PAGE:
In December 2013, Visit England commissioned a leading insight and futures consultancy, to help identify trends that will affect domestic tourism over the coming years, based on both their own research and the views of industry experts. The completed research comprises several sub-reports studying major areas that will affect tourism businesses in the future. Tourism is often the first industry be affected by the trends outlined below, such as e-commerce, and so this makes essential reading for the future of your coastal tourism business.
The collection of five reports includes…
The Demographic report looks into the challenges and opportunities that changes in the population will create over the next five years and the impact this could have on your tourism business. For example capturing the aging population,.Some nine million people are expected to be over 75 in three decade’s time, twice as many as currently. The Demographic report also looks at the changes in family / living groups, ethnicity and how this affects their amount of leisure time.
The Economic report focusses on the recession, how this has affected wages throughout the country, spending habits and consumer confidence for the next five years plus. Encouragingly more than 1 in 4 people feel that the economy will grow and their own household finances will improve, thereby providing opportunities for the coastal tourism sector, The pressure on family expenditure has led to 59% saying that getting the cheapest price is all-important. This is reflected across all age groups as more than 50% say that they like to find bargains, even when they don’t need to save money, and this will affect attitudes and choices during coastal tourism visits.
The Technological trends report looks at how consumers are using technology and how this is shaping the types of tourism they undertake, their research and buying habits. The internet is approaching 100% use, with the majority of users emailing, booking and banking online, while social networking and messaging has a greater uptake in the 18-35s. It is crucial that all businesses consider how their web-services work on mobile and tablet devices as this out-paces desktop PC use, 72% own a smartphone and 51% a tablet. Tourists are also booking later, accessing, for example, local weather forecasts.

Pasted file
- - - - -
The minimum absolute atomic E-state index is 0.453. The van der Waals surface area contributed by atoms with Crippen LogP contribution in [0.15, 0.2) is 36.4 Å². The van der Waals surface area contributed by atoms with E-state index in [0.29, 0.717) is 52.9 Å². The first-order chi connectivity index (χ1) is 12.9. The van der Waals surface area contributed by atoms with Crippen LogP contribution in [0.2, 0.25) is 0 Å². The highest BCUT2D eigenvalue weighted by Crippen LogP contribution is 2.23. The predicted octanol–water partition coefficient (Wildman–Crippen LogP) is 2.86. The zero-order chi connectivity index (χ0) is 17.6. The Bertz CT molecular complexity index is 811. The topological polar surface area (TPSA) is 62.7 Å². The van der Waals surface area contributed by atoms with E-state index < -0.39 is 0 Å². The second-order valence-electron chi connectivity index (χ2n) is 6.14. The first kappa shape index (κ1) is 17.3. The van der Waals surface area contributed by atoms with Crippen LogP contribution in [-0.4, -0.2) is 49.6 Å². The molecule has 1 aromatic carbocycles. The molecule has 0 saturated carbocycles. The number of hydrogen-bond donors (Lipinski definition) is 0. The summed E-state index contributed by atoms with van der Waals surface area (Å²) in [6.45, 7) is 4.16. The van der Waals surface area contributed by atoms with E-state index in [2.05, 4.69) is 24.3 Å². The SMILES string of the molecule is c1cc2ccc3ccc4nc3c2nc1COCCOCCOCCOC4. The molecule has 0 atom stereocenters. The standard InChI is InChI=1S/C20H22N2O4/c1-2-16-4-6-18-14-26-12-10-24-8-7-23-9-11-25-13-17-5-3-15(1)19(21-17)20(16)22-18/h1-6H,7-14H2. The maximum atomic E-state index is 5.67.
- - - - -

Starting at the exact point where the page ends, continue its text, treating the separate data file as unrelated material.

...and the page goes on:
The Consumer trends report looks into how the consumer values their tourism, with 89% saying leisure time is important to them, and 60% holiday satisfaction. Consumers are undertaking a greater variety of leisure pursuits and are spending more.. Around 65% of 18-54s feel under time pressure but fewer than 42% feel they have a higher degree of life choice. This leads to a greater need to feel they’re being “treated” in their leisure time and seek increasingly personalised experiences.Concern about the environment has halved to 21%, but consumers are still interested in locally sourced products and high ethical standards.
The Tourism trends report investigates how tourism is changing. Some 76% continue to feel that family is important, an aging population will lead to even higher family and friends visits. Forty-three per cent of those surveyed are keen to take risks and 56% have an appetite to try new things, A strong interest in art or culture was expressed by 67%, 55% of 18-34s and just below 50% of other age groups expressed strong interest in staying healthy; health tourism has great potential for the future.
The outlook for seaside resort tourism is not as clear-cut as rural or urban areas. Some resorts have adapted and continued to thrive whilst others have been in decline, and the weather is not always the predominant factor.
The changing demographic structure of England with more children and an older population, will provide new opportunities for coastal resorts. The trick will be to make destinations easily-accessible for inter-generational and potentially shorter breaks. Tapping into unique experiences is also key, from cuisine to sports.
In addition, the traditional, nostalgic appeal of the seaside has been reignited with many visitors returning after a long absence and a younger audience discovering its appeal for the first time.
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